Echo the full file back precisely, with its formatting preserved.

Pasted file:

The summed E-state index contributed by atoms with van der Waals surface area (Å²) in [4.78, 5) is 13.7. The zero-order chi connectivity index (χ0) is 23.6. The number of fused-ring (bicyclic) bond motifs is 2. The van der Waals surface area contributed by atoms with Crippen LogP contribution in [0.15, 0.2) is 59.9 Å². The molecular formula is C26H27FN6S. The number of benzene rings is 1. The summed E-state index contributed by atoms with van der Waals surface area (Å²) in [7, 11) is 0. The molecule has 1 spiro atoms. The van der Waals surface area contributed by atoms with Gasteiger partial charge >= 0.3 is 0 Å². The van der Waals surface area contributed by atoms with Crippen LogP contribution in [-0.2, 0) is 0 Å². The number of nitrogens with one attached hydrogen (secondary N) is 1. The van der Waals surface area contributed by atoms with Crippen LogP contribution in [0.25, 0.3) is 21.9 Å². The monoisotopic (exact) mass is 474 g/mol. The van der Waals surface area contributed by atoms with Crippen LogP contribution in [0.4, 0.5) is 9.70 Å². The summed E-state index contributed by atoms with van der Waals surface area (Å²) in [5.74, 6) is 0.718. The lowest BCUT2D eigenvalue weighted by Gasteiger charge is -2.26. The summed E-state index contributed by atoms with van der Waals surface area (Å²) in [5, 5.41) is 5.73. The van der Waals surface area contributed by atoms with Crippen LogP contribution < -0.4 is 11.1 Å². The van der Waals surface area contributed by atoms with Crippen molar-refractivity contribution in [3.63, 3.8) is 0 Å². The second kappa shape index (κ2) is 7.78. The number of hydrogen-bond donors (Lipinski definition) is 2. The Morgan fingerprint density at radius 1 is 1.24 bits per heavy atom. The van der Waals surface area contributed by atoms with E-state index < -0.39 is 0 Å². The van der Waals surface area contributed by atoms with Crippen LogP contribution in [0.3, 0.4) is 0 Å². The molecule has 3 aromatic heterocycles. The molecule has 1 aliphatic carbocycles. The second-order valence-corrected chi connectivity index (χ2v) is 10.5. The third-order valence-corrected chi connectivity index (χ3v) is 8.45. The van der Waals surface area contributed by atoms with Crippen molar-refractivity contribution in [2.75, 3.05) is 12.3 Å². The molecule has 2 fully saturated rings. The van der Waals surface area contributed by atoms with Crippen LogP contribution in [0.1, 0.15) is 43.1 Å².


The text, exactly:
The summed E-state index contributed by atoms with van der Waals surface area (Å²) in [4.78, 5) is 13.7. The zero-order chi connectivity index (χ0) is 23.6. The number of fused-ring (bicyclic) bond motifs is 2. The van der Waals surface area contributed by atoms with Crippen LogP contribution in [0.15, 0.2) is 59.9 Å². The molecular formula is C26H27FN6S. The number of benzene rings is 1. The summed E-state index contributed by atoms with van der Waals surface area (Å²) in [7, 11) is 0. The molecule has 1 spiro atoms. The van der Waals surface area contributed by atoms with Gasteiger partial charge >= 0.3 is 0 Å². The van der Waals surface area contributed by atoms with Crippen LogP contribution in [-0.2, 0) is 0 Å². The number of nitrogens with one attached hydrogen (secondary N) is 1. The van der Waals surface area contributed by atoms with Crippen LogP contribution in [0.25, 0.3) is 21.9 Å². The monoisotopic (exact) mass is 474 g/mol. The van der Waals surface area contributed by atoms with Crippen LogP contribution in [0.4, 0.5) is 9.70 Å². The summed E-state index contributed by atoms with van der Waals surface area (Å²) in [5.74, 6) is 0.718. The lowest BCUT2D eigenvalue weighted by Gasteiger charge is -2.26. The summed E-state index contributed by atoms with van der Waals surface area (Å²) in [5, 5.41) is 5.73. The van der Waals surface area contributed by atoms with Crippen LogP contribution < -0.4 is 11.1 Å². The van der Waals surface area contributed by atoms with Crippen molar-refractivity contribution in [3.63, 3.8) is 0 Å². The second kappa shape index (κ2) is 7.78. The number of hydrogen-bond donors (Lipinski definition) is 2. The Morgan fingerprint density at radius 1 is 1.24 bits per heavy atom. The van der Waals surface area contributed by atoms with E-state index < -0.39 is 0 Å². The van der Waals surface area contributed by atoms with Crippen LogP contribution in [0.3, 0.4) is 0 Å². The molecule has 3 aromatic heterocycles. The molecule has 1 aliphatic carbocycles. The second-order valence-corrected chi connectivity index (χ2v) is 10.5. The third-order valence-corrected chi connectivity index (χ3v) is 8.45. The van der Waals surface area contributed by atoms with Crippen molar-refractivity contribution in [2.75, 3.05) is 12.3 Å². The molecule has 2 fully saturated rings. The van der Waals surface area contributed by atoms with Crippen LogP contribution in [0.1, 0.15) is 43.1 Å².